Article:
Disrupting Social Housing
Introducing social entrepreneurship into your housing business model doesn’t just make charitable sense, it also makes good business sense. As the UK government has incorporated a social value score into its 2021 procurement process, altruism has never looked more appealing.
Continuous change is critical to business model innovation; it’s a topic we’ve blogged about before (‘Business Model Innovation - The Gift That Keeps On Giving’.) Here we take a look at how business model innovation is being used by companies to deliver sustainable social impact.
The UK Government has announced that businesses seeking to win government contracts will be asked to set out how they will deliver social value priorities.
While demonstrating value for money remains of paramount importance, the introduction of a company’s ‘social value score’ into the Government’s procurement process highlights the emerging significance of sustained societal impact in the UK.
The aim is to foster new jobs and skills, whilst simultaneously tackling issues such as climate change, waste reduction and improving the health of the nation.
One early pioneer to successfully demonstrate this working in practise was Blake Mycoskie of TOMS shoes. His One for One business model provided a new pair of shoes to a person in need, for every pair of TOMS sold. The same model has since been applied by TOMS to other essential needs, including eye care and safe water supplies. To date TOMS has given:
95+ million shoes
780,000+ sight restorations
722,000+ weeks of safe water
The beauty of this model is that it’s not just restricted to product-based businesses.
Adpating it to an entirely different industry, Alistair Wickens, Founder of Goscombe Group is applying the model in an attempt to reverse housing inequality. Alistair says,
“We are on a mission to make housing fair and genuinely affordable for everyone, regardless of their background.”
— ALISTAIR WICKENS, FOUNDER OF GOSCOMBE GROUP
Currently, it’s estimated that 8.4 million people in England are living in unsuitable housing (unaffordable or insecure) while 400,000 people in the UK alone are at risk of homelessness. Local authorities continue to miss their housing targets, unable to build either genuinely affordable housing or meet the local demand fast enough.
The current crisis affecting the housing market isn't just one of affordability, it's also one of accessibility that requires a new way of thinking, design, build and construction, plus a unique business model to solve the inherent problems.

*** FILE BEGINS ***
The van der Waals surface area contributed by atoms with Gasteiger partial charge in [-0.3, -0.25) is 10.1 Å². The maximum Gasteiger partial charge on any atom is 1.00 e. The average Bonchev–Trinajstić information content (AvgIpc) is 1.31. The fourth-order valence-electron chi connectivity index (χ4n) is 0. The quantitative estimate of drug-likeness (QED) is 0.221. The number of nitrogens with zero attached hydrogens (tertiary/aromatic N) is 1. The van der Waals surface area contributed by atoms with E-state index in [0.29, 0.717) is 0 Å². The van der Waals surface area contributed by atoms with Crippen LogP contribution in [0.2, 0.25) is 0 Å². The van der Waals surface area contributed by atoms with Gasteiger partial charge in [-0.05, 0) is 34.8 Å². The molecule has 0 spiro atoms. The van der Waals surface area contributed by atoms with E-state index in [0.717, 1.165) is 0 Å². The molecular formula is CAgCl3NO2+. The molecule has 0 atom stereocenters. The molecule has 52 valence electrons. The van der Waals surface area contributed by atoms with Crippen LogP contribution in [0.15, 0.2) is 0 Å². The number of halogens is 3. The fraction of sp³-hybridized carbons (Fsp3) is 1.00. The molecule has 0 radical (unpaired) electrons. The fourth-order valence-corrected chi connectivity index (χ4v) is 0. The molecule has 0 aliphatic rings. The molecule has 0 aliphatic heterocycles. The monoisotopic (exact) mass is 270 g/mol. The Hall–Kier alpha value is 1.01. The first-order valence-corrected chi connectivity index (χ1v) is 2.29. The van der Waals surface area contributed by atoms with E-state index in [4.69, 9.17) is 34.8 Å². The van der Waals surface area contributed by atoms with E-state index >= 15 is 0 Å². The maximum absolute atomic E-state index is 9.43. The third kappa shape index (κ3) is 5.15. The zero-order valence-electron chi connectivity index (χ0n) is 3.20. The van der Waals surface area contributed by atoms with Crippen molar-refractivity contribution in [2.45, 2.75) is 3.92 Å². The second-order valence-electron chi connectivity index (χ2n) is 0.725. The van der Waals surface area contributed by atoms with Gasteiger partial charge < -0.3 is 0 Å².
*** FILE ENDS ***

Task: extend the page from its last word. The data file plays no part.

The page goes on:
Modular construction is quicker, more cost effective and involves eco-friendly building techniques that could help play a role in reducing the carbon footprint of the UK’s development sector.
Alistair hopes that by combining the use of offsite modular home production with commercial models such as the TOMS One for One, his and other socially conscious businesses can be a catalyst for real and lasting change.
His ultimate aim is to assemble 1000 “healthy homes” a year within a 65,000 sq.ft production facility, employing homeless and previously unemployed workers to build homes for the local community. Rather than accumulating all their profits, his business redistributes its success in ways that will benefit households, communities and societies.
So Now What?
Alistair and his team are proving that business model innovation can be every bit as disruptive and powerful as tech-driven innovation. You can discover more about the work that Goscombe is doing, by visiting their website HERE.
What this approach confirms is that it is possible to transfer business models across silos and that it also pays to look at disruption and innovation occurring in different industries.
DO THIS: Ask yourself what innovative business models you could be adopting from outside of your sector to deliver impact and add value?
Not sure what to do next? Then Start Here and get in touch with the team at Upstart today. We’re here to help you deal with digital disruption.
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